So this guy said, “Even if the corner bookshop charges me more, I will still pay more than pay Amazon.”
I did not understand at that time what he meant.
I understood when Amazon came and when Amazon came to India, because there is no voice of dissent within Amazon. It’s all about what sells.
What are the difficulties of running a bookshop with such a clear USP?
See, it is difficult to run a bookstore anyway nowadays. In fact, I would say that with a clear USP we we also have other books, I told you it’s a curated bookstore.
It’s not a large collection, it’s a selection and people like that. In fact, for the books that we publish and we distribute, which you will find on our website, people like it because they don’t find it elsewhere. They are very happy to find it at our place and I would say that those kind of people come visiting us looking for it, because the interest is growing in these days in this area.
What are the joys of running such a bookshop? You talked about the difficulties, but what about the joys?
There is, you know, tremendous joy in meeting people who think like you.
I had the tendency to talk to people who come in and engage in conversations, we would find we more or less had similar ideas, beliefs and similar subjects of interest. It’s always a nice experience to meet people who think like you and who come looking for your store and appreciate the work that one has done. I hope they’ve taken back something that they from the conversation, from the bookstore.
Do share some of the best moments of working at the bookstore- Heartwarming incidents, celebrity visits etc
See, when we started, we started with a Penguin book fair, but there was no Earth Care concept at that time. So Satyajit Ray had come, but it was essentially the Penguin books event.
Masanobu Fukuoka came to the bookshop and we had a session outside on our lawns. We had people from Japan staying in Calcutta and also like-minded people who believed in natural farming and thinking. See natural farming is just not restricted to farming it’s a way of life yes and a philosophy of life.
What do you recommend authors/publishers do to help their books sell better?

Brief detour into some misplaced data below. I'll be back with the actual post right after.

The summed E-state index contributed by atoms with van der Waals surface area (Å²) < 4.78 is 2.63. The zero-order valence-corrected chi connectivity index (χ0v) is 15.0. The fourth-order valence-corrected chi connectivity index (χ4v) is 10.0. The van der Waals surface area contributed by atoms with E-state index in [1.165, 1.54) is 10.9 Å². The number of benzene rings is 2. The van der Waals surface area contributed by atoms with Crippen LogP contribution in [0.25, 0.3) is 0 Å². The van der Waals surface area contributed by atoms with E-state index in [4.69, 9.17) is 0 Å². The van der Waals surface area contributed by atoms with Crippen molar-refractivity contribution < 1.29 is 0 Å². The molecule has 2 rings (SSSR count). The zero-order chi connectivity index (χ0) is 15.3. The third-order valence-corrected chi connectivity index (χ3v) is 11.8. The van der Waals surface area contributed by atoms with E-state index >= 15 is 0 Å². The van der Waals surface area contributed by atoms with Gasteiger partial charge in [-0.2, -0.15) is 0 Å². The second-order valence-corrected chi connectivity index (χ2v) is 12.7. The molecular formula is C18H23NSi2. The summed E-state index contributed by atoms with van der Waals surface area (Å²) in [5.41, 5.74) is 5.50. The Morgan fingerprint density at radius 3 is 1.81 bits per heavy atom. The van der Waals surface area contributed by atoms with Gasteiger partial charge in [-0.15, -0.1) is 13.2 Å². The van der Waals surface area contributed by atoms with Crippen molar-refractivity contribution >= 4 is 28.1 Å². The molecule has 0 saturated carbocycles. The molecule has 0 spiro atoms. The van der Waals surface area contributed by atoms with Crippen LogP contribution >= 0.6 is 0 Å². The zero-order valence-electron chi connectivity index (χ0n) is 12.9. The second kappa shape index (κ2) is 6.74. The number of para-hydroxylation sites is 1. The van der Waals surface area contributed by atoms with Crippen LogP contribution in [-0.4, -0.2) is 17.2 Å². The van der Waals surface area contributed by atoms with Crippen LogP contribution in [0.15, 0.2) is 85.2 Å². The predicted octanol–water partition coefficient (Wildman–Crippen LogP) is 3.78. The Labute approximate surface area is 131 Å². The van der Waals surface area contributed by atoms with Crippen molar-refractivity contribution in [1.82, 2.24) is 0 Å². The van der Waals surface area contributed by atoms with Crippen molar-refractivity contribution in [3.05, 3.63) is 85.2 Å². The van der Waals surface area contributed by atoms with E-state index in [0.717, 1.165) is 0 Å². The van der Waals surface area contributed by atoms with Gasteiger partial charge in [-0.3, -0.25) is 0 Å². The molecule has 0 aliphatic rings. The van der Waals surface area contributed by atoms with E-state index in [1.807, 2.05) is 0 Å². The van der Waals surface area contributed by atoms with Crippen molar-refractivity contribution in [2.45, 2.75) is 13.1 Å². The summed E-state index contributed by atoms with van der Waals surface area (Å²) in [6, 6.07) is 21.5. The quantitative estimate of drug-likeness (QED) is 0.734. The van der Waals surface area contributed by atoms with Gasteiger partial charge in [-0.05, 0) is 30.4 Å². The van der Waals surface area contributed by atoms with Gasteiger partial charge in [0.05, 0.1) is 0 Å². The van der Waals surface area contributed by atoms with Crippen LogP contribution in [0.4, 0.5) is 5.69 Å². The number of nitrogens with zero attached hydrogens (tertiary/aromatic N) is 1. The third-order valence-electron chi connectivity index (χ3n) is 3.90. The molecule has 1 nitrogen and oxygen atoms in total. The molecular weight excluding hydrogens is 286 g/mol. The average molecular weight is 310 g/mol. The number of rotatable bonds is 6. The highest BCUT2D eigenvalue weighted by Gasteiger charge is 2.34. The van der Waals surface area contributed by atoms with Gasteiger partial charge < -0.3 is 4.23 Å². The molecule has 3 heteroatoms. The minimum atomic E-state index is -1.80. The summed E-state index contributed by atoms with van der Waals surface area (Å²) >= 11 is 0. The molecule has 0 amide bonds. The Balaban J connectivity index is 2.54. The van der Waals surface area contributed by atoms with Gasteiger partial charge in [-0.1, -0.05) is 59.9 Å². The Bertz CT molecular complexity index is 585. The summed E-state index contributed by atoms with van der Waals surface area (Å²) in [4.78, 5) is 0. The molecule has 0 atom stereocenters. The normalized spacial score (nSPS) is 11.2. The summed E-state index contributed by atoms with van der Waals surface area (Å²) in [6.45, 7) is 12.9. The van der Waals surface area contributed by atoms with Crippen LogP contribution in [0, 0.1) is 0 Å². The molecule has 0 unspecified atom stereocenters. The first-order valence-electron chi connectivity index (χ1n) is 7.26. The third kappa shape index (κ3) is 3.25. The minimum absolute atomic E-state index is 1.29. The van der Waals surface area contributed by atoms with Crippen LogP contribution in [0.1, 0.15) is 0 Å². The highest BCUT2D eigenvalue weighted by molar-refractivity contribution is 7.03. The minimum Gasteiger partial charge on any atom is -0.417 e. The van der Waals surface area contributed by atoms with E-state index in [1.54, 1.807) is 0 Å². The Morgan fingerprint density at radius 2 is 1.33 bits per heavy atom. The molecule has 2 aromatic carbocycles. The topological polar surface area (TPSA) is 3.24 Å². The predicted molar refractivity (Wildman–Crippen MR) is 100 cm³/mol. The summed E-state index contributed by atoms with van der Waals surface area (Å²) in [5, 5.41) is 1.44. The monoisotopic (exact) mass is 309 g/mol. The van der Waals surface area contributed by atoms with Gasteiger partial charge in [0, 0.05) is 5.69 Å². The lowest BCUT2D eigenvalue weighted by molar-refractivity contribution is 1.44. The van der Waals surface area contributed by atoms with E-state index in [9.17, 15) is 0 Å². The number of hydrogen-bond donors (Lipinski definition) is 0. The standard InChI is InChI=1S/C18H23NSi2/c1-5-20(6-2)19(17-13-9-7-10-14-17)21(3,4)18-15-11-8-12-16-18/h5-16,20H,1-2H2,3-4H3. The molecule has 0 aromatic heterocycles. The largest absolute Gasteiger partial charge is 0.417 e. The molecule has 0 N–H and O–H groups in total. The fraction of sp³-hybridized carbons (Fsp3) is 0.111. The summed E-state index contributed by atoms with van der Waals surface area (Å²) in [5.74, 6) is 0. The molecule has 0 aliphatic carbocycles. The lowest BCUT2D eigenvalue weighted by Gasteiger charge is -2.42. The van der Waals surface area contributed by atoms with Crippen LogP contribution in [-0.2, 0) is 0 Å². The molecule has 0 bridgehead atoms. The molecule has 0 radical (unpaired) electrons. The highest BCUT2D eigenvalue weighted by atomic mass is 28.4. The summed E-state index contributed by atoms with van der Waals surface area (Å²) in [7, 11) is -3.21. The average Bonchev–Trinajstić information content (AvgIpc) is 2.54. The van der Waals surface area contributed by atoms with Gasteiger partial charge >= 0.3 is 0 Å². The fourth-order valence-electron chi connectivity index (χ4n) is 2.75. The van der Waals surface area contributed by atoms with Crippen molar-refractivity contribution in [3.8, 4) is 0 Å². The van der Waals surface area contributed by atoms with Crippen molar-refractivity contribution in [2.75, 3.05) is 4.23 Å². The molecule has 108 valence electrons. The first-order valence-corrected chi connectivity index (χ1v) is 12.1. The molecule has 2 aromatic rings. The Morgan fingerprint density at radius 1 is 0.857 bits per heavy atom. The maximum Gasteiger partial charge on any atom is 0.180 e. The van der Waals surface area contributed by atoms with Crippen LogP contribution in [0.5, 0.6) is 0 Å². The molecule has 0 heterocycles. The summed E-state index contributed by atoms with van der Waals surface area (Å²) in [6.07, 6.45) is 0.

I think authors do try, they have book readings, book launches, but sadly when we’ve had these sessions, they have been restricted to that one day, two days.
You know for a book to have to really sell well, it’s the word of mouth that actually sells best.
Everybody tries to get their book reviewed, also have a draft and reviewed in newspapers, et cetra, all this which is done and one has to do it, but I’ve seen through my experience that it is a word of mouth that finally has people come looking for it and ask for it.
What are the future plans for your bookshop?
Just to keep it going.
You know after COVID it’s not the same. We will come back to pre-COVID times but COVID has hit everyone’s purses and then people start prioritising in terms of where they should put their money and somehow book reading wasn’t one of them.
That won’t change unless we make that effort or realise that it’s a great investment to have books in the house.
Because even if your children are not reading now but they will grow up with those books, your children can’t grow up with Kindles. The Kindle doesn’t tell you anything. While a book, if it’s lying there in the house, it gets into your psyche and somewhere sometime in future, later you will want to open that and read it and want to know more.
The kind of society we would like to see unfold in front of us, it concerns everyone, so take more interest in it and involve more people in this work and reading and thinking.
There are people who do aggressive marketing and they and we do not, maybe one needs to be more aggressive but I can’t. It doesn’t come naturally to me, aggressive marketing. But Earth care Books has been around for decades, so I think that speaks for itself.